A proposed south-to-north ‘Arctic Gateway’ pipeline is in the news again.
In October, we noted, “Northwest Territories premier Bob McLeod is in Washington, DC promoting a proposed 100,000 barrel-per-day ‘Arctic Gateway’ pipeline, a 2,400 kilometres long pipeline from the tar sands of northern Alberta through the Mackenzie Valley to the port of Tuktoyaktuk on the Arctic Ocean.”
The Canadian Press reported at that time, “[Premier McLeod] explained … that there could be initial shipments by summer 2015. An existing rail line would carry oil to Hay River, and then an existing barge system would ship it to Tuktoyaktuk, to be loaded onto tankers on the Beaufort Sea and shipped anywhere in the world. …The second and third phases, he said, would include additional infrastructure, the reversal of an old pipeline, and finally, within five years, the construction of a brand new pipeline from Fort McMurray to Tuktoyaktuk that could export oil all year round.”
Today, the Globe and Mail reports, “A south-to-north oil corridor along the Mackenzie Valley is a goal, along with future drilling in the Beaufort Sea, which could also make use of export infrastructure, said David Ramsay, the territory’s minister of industry, tourism and investment. …As an initial step in an Arctic export plan, bitumen from the oil sands could travel by rail to Hay River, then by barge to the northern coast at Tuktoyaktuk, according to the Canatec study. But a pipeline is the preferred long-term option, Mr. Ramsay said.”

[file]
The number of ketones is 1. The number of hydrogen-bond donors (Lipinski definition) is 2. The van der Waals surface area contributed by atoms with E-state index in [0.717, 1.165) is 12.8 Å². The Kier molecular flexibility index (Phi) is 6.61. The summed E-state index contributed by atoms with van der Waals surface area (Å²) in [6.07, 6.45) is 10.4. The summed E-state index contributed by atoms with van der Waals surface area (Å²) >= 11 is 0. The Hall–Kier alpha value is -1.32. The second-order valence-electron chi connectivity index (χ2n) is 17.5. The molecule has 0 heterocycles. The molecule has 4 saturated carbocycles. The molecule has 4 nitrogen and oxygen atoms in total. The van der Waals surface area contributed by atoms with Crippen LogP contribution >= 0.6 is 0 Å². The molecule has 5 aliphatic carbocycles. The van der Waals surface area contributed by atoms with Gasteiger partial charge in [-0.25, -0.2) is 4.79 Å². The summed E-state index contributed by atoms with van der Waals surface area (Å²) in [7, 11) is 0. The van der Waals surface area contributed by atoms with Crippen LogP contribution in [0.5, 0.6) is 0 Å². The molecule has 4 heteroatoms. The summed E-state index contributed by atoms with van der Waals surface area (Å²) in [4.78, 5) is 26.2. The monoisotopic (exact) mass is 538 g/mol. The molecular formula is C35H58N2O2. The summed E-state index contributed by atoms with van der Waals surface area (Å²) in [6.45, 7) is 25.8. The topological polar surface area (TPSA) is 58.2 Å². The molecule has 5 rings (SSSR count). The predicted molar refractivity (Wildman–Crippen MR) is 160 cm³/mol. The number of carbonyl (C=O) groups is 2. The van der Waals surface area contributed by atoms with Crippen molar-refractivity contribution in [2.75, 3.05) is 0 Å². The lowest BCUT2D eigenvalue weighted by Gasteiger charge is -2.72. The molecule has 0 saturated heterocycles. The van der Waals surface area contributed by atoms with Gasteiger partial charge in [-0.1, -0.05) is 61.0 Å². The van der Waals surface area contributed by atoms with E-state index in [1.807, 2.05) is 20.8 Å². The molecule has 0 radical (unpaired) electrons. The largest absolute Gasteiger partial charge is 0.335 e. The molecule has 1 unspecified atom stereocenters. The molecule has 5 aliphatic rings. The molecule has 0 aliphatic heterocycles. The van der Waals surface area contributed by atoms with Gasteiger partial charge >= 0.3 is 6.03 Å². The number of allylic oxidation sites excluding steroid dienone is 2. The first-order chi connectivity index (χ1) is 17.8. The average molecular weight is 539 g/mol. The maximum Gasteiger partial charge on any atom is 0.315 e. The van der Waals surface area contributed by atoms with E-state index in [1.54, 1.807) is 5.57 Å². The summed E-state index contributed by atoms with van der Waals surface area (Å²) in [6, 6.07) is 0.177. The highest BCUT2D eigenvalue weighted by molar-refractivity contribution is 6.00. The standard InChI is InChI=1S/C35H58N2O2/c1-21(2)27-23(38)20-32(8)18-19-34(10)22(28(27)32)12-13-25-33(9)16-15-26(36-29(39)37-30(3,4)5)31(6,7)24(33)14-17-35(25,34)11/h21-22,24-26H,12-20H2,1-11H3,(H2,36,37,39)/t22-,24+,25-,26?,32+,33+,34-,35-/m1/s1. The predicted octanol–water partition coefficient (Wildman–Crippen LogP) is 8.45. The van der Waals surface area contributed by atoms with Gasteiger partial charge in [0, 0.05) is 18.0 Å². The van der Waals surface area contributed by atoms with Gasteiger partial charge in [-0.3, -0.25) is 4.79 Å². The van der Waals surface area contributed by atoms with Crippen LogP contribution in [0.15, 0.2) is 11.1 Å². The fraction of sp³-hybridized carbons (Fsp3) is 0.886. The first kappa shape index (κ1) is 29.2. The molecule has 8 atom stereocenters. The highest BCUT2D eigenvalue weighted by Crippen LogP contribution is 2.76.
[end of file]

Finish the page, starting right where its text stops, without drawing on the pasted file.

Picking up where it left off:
The article adds, “Imperial and Chevron Corp. are planning to drill in deep water acreage in the Beaufort Sea, although timing depends on rulings by the National Energy Board on the issue of accepted alternatives to same-season relief wells. The companies have said allowing technology in place of that current regulation is necessary to moving forward, and even then it is an end-of-decade proposition. That moves an oil pipeline up on the agenda, and the territory has been discussing it with both Alberta and Alaska, Mr. Ramsay said.”
“Alberta is actively pursuing the ‘Arctic Gateway’ idea, said Derek Cummings, spokesman for Frank Oberle, the province’s energy minister. Jay Hill, the [Alberta] government’s senior representative for Saskatchewan, British Columbia and the North … has [also] been in talks with the governments of both the Northwest Territories and Yukon about the concept, he said. The government of Alberta is also sponsoring a prefeasibility study by the Van Horne Institute for a railway between Fort McMurray, Alta., and Valdez to ship oil and other goods.”
The Northwest Territories’ minister of industry says, “We’re hoping to see the concept expanded upon and moved forward here soon.”